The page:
Graham: ‘REAL damage’ to U.S. not coming from partial shutdown but from ‘a broken border’

South Carolina Republican Sen. Lindsey Graham pushed back against a suggestion on Sunday that the ongoing partial government shutdown is inflicting the most harm on the United States, saying that a “broken border” was the bigger issue.

In an interview with “Fox News Sunday” with Chris Wallace, Graham, amid predictions that the current shutdown will stretch into February, noted that he’s “depressed” because he does not see a scenario where the Democrat-run House and POTUS Donald Trump can reach a deal acceptable to both.

“What are we supposed to do? Just give in?” Graham asked during an appearance on “Fox News Sunday.” Speaking of the president, Graham said, “He’s not going to give in.”

Wallace then asked Graham how much damage woujld occur if the partial shutdown were to last “for weeks.”

“Less damage than if we don’t fix a broken immigration system,” he said.

“You’ve got two bad choices here. Continue to stalemate and see parts of the government shut down. It will be inconvenient and it can create problems. And to the federal work force, I’m sorry you’re caught up in this mess,” he continued.

“But the real damage is people coming across the border, selling drugs, killing Americans — that needs to come to an end. So, the real damage is a broken border compared to a partial shutdown,” the South Carolina Republican noted.

“The president is not going to give in. No wall, no deal, but he’s ready to deal.”

Dozens of Democratic House members, meanwhile, partied in Puerto Rico over the weekend at an event hosted by lobbyists.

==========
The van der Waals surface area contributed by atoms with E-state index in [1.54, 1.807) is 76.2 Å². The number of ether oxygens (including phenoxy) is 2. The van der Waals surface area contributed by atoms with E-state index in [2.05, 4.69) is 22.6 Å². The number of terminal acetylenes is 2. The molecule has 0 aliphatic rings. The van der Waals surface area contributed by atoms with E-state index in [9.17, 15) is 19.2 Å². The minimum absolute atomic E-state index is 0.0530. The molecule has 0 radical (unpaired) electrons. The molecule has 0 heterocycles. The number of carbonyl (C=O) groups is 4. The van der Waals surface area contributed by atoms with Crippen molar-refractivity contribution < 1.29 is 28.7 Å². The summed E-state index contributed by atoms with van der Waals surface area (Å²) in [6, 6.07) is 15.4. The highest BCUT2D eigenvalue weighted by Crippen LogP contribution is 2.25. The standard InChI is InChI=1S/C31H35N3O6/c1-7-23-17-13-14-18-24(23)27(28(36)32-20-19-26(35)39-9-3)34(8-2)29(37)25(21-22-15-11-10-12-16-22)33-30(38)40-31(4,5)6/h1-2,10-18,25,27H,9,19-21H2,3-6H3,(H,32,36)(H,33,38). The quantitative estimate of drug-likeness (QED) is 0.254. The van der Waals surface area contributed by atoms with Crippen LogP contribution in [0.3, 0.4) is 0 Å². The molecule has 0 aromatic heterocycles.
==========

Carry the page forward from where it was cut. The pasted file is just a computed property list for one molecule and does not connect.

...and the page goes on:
Over the weekend, reports quoted Graham as saying that he suggested to POTUS that he agree to reopen the government for three weeks before moving to a national emergency declaration, giving Democrats one final chance to reach a compromise.

But he told Wallace that Trump is firm about making a deal first that includes money for his long-sought border wall.




“Nancy Pelosi says, even if you open up the government, I wouldn’t fund a wall,” Graham noted. “So that’s why I’m depressed.

“You know, there’s not much talk about what she said. She’s telling the president, even if you open up the government, I’m not going to do a deal on the wall. And that’s a nonstarter for the president,” he added.

The senior South Carolina senator said he believes the president would agree to a deal that included both wall funding and a legal resolution for so-called “Dreamers” — those covered under DACA, the Obama-era program that delayed deportation proceedings against illegal aliens brought into the U.S. as children by parents.

“The plan is to do a deal,” Graham said. “He (Trump) is willing, in my view, to do wall-plus. Funding for the wall that we desperately need that’s been done in the past. See if we can do a deal around the TPS recipients who are going to lose their legal status.”

About 400,000 people are covered under that legal status, which Graham said they are going to lose very soon.

“He’s willing to extend that. The DACA recipients, they are all tied up in court, but I think he would give them work permits for three years, one-time renewable if you could get wall funding,” said Graham, noting that he didn’t want to “lock” the president in on anything.

“And a lot of Democrats — and I’m just so frustrated — we can’t get in a room and hammer it out,” he said, placing the blame squarely at the feet of the Democratic House leader, Nancy Pelosi (Calif.).

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